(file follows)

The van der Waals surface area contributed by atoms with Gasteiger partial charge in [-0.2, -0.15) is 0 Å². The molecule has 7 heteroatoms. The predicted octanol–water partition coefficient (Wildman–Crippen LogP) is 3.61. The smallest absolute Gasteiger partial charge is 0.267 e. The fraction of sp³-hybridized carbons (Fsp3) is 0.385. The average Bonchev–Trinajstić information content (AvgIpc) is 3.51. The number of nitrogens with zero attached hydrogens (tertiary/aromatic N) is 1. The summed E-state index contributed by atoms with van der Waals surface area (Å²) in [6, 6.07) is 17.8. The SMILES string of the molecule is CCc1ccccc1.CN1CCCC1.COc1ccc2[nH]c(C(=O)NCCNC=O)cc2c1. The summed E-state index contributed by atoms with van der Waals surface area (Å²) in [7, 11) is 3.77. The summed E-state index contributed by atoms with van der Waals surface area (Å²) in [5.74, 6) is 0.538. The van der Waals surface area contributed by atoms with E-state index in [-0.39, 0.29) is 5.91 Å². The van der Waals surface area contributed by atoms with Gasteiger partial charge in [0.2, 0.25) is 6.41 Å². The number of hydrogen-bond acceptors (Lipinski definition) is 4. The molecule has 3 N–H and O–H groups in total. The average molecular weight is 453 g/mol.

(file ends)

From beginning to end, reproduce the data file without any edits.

The van der Waals surface area contributed by atoms with Gasteiger partial charge in [-0.2, -0.15) is 0 Å². The molecule has 7 heteroatoms. The predicted octanol–water partition coefficient (Wildman–Crippen LogP) is 3.61. The smallest absolute Gasteiger partial charge is 0.267 e. The fraction of sp³-hybridized carbons (Fsp3) is 0.385. The average Bonchev–Trinajstić information content (AvgIpc) is 3.51. The number of nitrogens with zero attached hydrogens (tertiary/aromatic N) is 1. The summed E-state index contributed by atoms with van der Waals surface area (Å²) in [6, 6.07) is 17.8. The SMILES string of the molecule is CCc1ccccc1.CN1CCCC1.COc1ccc2[nH]c(C(=O)NCCNC=O)cc2c1. The summed E-state index contributed by atoms with van der Waals surface area (Å²) in [7, 11) is 3.77. The summed E-state index contributed by atoms with van der Waals surface area (Å²) in [5.74, 6) is 0.538. The van der Waals surface area contributed by atoms with E-state index in [-0.39, 0.29) is 5.91 Å². The van der Waals surface area contributed by atoms with Gasteiger partial charge in [0.2, 0.25) is 6.41 Å². The number of hydrogen-bond acceptors (Lipinski definition) is 4. The molecule has 3 N–H and O–H groups in total. The average molecular weight is 453 g/mol.